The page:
Friday, February 5, 2016

Texarkana Gazette: Professor performs 'beautiful and compelling' music [by Florence Price, William Grant Still, Scott Joplin and Teddy Wilson]

William Grant Still (1895-1978), Florence B. Price and Scott Joplin are featured at

Florence B. Price (1887-1953)

Scott Joplin (c.1867-1917)

Doris Davis performs "Sonata in E Minor" by Florence Price on Thursday Feb. 4, 2016, at Texas A&M University-Texarkana. Davis commented on and performed music by four African-American composers in honor of Black History Month.
Photo by Joshua Boucher /Texarkana Gazette.

Texarkana Gazette

Four black composers from Arkansas and Texas are recognized

February 4th, 2016 by Jennifer Middleton 

The influence and exceptional contributions of African-American composers was the focus of a lecture/performance Thursday at Texas A&M University-Texarkana.
A&M-Texarkana professor Dr. Doris Davis performed piano compositions by Florence Price, William Grant Still, Scott Joplin and Teddy Wilson.
Davis chose these, she said, "in recognition of Black History Month, but also to acknowledge the immense compositions that African-Americans have made to American music and music around the world.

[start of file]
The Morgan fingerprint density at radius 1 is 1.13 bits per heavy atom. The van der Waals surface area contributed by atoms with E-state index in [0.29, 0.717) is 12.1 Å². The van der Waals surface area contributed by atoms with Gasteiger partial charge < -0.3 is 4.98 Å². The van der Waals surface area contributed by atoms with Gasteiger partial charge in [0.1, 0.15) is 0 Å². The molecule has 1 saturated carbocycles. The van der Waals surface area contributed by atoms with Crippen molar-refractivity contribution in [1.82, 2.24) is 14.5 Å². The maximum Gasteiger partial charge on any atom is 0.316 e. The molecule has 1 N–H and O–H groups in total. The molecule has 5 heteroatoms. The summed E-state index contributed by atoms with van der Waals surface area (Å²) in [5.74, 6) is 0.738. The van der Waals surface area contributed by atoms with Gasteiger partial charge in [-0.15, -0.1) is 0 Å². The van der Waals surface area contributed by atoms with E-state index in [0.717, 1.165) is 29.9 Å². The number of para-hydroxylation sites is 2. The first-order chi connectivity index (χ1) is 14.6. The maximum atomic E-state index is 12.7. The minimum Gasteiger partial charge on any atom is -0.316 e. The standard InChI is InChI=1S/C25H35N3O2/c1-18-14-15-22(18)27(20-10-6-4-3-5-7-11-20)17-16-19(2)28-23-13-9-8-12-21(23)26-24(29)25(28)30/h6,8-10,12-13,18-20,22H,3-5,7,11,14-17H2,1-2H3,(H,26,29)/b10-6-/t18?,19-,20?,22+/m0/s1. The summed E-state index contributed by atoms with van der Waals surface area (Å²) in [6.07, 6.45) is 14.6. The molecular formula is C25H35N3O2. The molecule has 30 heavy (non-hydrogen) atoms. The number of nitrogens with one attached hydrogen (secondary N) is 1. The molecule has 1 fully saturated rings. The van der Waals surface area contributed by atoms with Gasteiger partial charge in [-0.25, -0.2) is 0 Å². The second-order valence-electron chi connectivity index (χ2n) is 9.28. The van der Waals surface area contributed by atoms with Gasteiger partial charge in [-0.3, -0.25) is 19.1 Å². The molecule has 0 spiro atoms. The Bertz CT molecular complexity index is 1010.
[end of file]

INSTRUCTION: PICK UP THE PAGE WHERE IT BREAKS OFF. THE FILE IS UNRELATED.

From spirituals, ragtime, blues, rock, R&B to hip-hop, all these traditionally black styles have influenced other genres, she said.
"Their music is very worthy of being heard, very beautiful and compelling and needs to be better known," Davis said.
She also chose them because all four were either born in or grew up in Texas or Arkansas.
Joplin was born in Texarkana, Wilson was born in Austin and Price and Still grew up in Little Rock, attending the same elementary school and studying under the same music teacher.
"Think about this, one teacher," Davis said. "They studied with the same grade school teacher. This is really phenomenal. Both became internationally known."
She added that both composers had many firsts, with Still becoming the first African-American composer to have a symphony performed by a major symphony orchestra, and Price being the first black woman to accomplish the same.
Davis performed Price's "Sonata in E Minor", second movement; Still's "Phantom Chapel" from "The Bells"; Joplin's "Maple Leaf Rag" and Wilson's arrangement of Count Basie's "One O'clock Jump".

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